Josh Hartnett stars in a film that really made me open my eyes a bit to his acting ability. After lackluster success in America, it is nice to see him broadening his horizons. I Come with the Rain tells the tale of an ex Los Angeles cop turned private eye who travels to Hong Kong in search of the missing son of a billionaire. Hartnett is better than usual, and proves that most films will live or die on the strength of its cast. At over two hours long the film doesn’t drag once.
There isn’t a single thing about this film that feels organic. I will go out on a limb and even say the plot is very thin. Judging by the screenshot attached, violence runs wild yet they try to remain artsy with it. The shots are passably appealing, but nothing special. I Come with the Rain is really grindhouse fare riding on art house pretensions. For instance, take a scene where Dong-Po could just shoot the victim, but he first shoots his dog instead and beats him with it. Although, great to watch, it does remain unnecessary.
I was actually pleasantly surprised by Lee Byung-Hun, there were moments when I thought there is more to this guy! I had actually liked him in GI Joe. However, by the time the closing credits came around, I was just relieved that it was all over. This makes my list of most painful cinematic experiences due to graphic violence and pacing. Another grip I had was the character Kimura’s English,. I wouldn’t have been so hard on his accent had his character really been a regular guy from Japan. But Shitao had a billionaire for a father — and one who spoke precise, fluent English at that — so it doesn’t make sense for the character to be struggling with English assuming he had the cosmopolitan upbringing implied by the film.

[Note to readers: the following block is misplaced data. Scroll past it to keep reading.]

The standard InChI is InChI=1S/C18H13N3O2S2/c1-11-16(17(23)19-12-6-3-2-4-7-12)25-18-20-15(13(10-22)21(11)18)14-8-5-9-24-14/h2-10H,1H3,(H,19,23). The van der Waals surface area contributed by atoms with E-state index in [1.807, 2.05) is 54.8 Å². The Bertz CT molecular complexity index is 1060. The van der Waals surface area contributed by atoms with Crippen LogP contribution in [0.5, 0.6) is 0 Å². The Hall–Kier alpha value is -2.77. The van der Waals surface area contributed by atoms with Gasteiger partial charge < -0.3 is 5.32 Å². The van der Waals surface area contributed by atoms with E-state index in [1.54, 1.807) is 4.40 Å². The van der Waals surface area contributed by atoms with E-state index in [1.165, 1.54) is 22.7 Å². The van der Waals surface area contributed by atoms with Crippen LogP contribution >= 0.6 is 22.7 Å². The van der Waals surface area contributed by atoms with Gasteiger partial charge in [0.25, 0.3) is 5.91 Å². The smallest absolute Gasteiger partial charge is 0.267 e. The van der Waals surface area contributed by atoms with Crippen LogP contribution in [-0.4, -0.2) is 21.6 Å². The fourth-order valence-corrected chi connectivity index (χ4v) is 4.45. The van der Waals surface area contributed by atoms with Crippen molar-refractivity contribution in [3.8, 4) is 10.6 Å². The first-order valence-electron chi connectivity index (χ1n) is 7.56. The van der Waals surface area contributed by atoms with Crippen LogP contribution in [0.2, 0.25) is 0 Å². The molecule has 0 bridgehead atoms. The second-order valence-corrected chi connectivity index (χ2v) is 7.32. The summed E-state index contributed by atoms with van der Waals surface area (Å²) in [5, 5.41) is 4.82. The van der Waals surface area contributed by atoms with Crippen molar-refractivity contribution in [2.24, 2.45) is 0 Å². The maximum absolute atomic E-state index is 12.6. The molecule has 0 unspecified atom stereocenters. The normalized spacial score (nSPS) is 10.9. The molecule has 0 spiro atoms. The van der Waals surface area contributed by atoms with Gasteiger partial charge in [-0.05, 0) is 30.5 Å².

All in all, we have a film that displays strong acting but the presentation just doesn’t hold up. It is undeniably unique but nearly incoherent as a Hong Kong-set thriller. Josh Hartnett gives it his best shot, but his character has lost most of its credibility by the film’s conclusion. I am liking this trend of Western stars crossing over into Asian productions and I hope I get to see more of these films being created. The film competed in the 2009 Pusan International Film Festival, and from what I heard it was well received, so what do I know?